A Bloomsbury Album,
and Love in Bloomsbury: Memories (green book)
< Lytton Strachey, Rosamond Lehmann and her brother John looking at pictures
Frances married Ralph, who was desired by Lytton, who was beloved by Carrington, who was married to Ralph, until he met Frances.
As related in admirably straightforward fashion by Frances, none of this reads like a soap opera. She writes sensibly about the lives of a group of people who had a little (–to a lot) more than usual money, time,
How's that for faint praise? Can you sense I'm not a huge Bloomsbury fan? Still, I like reading the calm observations of F.P.'s published journals (which continue into her nineties).
2. Waste and Want: A Social History of Trash, by Susuan Strasser
By far the best of the books I've been reading on the topic--explores historical forces (poverty, war, urbanization) that shape our attitudes toward and handling of garbage.
3. A Man Called Ove, a novel by Fredrik Backman
Someone recommended this--was it you, Lady C?
I've just started it and so far it's good bedtime reading--episodic bits from the life of a Swedish curmudgeon coping with being widowed, retired, and annoyed by other people.
4. Enterprising Women: Television Fandom and the Creation of Popular Myth, by Camille Bacon-Smith
I'd given this to Marz for Christmas and just started browsing through it after a brush with writing fanfic myself.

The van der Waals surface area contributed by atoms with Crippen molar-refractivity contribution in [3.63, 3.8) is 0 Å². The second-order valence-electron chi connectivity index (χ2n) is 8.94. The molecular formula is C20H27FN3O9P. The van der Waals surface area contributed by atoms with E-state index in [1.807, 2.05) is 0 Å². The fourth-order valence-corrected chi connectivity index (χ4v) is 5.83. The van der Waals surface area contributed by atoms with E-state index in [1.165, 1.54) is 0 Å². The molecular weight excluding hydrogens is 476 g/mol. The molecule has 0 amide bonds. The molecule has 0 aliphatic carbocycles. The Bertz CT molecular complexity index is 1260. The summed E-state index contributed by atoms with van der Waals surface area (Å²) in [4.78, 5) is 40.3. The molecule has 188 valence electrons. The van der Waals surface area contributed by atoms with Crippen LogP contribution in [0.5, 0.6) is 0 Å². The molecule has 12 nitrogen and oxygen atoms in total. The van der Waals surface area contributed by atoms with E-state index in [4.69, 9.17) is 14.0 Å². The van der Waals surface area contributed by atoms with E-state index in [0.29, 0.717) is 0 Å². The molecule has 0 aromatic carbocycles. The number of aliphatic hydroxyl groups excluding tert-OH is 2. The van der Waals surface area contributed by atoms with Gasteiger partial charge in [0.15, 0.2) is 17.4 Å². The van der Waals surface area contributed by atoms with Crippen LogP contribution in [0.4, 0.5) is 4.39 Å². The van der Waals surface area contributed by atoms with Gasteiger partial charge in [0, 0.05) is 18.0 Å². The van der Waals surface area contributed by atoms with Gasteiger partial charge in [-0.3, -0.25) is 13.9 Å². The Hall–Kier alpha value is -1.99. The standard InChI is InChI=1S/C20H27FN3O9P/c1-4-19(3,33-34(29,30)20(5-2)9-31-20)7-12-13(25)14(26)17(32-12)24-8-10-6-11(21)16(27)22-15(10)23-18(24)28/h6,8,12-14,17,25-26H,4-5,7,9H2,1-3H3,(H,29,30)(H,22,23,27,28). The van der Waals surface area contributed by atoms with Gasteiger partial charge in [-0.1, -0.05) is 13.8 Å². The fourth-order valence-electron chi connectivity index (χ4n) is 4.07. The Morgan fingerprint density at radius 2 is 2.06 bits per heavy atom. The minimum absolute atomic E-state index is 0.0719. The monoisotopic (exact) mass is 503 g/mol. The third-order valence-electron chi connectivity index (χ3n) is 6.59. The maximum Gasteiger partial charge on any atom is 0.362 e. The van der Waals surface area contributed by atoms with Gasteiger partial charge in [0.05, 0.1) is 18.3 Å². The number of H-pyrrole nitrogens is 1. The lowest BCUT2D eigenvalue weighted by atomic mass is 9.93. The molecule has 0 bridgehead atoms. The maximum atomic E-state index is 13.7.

It's from 1992 so it's not only interesting on fan fic but inadvertently interesting on pre-Internet communication:
the author comments at the fast speed of fan communication: at one point, she got feedback from readers around the country within six weeks!
5. Chicago Manual of Style
I wouldn't read this just for fun, (though it might make good bathroom browsing), but now I'm doing some proofreading again, it is kind of fun to hunt down answers; it's like looking for the correct nuts and bolts to hold the writing together.
6. The Ship of Brides, by Jojo Moyes (book already returned to the library)
Especially when I'm reading a lot of nonfiction for work, I want to read lightweight fiction before bed, and this fit the bill.
Nothing profound, but not too fluffy, this novel follows the fate of four out of a few hundred Australian war brides being transported to England on a naval ship at the end of WWII. I would read more by this author.